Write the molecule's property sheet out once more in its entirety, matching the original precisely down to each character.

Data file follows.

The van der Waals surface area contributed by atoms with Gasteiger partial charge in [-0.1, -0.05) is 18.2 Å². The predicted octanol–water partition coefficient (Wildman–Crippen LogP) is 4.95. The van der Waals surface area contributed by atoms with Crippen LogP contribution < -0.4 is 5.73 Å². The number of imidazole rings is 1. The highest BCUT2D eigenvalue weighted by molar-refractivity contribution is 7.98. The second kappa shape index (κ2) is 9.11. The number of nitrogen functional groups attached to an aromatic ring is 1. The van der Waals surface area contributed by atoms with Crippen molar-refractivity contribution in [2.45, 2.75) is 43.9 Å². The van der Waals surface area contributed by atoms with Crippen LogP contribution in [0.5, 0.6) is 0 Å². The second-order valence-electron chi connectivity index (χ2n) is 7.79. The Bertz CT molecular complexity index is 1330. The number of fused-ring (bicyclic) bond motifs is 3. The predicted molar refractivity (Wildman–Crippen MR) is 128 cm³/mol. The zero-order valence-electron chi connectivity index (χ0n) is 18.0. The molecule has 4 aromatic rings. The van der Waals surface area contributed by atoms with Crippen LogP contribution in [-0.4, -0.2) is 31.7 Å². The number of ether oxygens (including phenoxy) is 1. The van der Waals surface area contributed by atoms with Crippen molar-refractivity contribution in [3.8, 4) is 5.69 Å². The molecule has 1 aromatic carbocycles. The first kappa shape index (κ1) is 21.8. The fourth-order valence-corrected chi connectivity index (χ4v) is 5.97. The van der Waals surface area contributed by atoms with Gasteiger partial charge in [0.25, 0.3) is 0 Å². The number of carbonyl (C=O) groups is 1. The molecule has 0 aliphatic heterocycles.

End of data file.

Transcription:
The van der Waals surface area contributed by atoms with Gasteiger partial charge in [-0.1, -0.05) is 18.2 Å². The predicted octanol–water partition coefficient (Wildman–Crippen LogP) is 4.95. The van der Waals surface area contributed by atoms with Crippen LogP contribution < -0.4 is 5.73 Å². The number of imidazole rings is 1. The highest BCUT2D eigenvalue weighted by molar-refractivity contribution is 7.98. The second kappa shape index (κ2) is 9.11. The number of nitrogen functional groups attached to an aromatic ring is 1. The van der Waals surface area contributed by atoms with Crippen molar-refractivity contribution in [2.45, 2.75) is 43.9 Å². The van der Waals surface area contributed by atoms with Crippen LogP contribution in [0.5, 0.6) is 0 Å². The second-order valence-electron chi connectivity index (χ2n) is 7.79. The Bertz CT molecular complexity index is 1330. The number of fused-ring (bicyclic) bond motifs is 3. The predicted molar refractivity (Wildman–Crippen MR) is 128 cm³/mol. The zero-order valence-electron chi connectivity index (χ0n) is 18.0. The molecule has 4 aromatic rings. The van der Waals surface area contributed by atoms with Crippen LogP contribution in [-0.4, -0.2) is 31.7 Å². The number of ether oxygens (including phenoxy) is 1. The van der Waals surface area contributed by atoms with Crippen molar-refractivity contribution in [3.8, 4) is 5.69 Å². The molecule has 1 aromatic carbocycles. The first kappa shape index (κ1) is 21.8. The fourth-order valence-corrected chi connectivity index (χ4v) is 5.97. The van der Waals surface area contributed by atoms with Gasteiger partial charge in [0.25, 0.3) is 0 Å². The number of carbonyl (C=O) groups is 1. The molecule has 0 aliphatic heterocycles.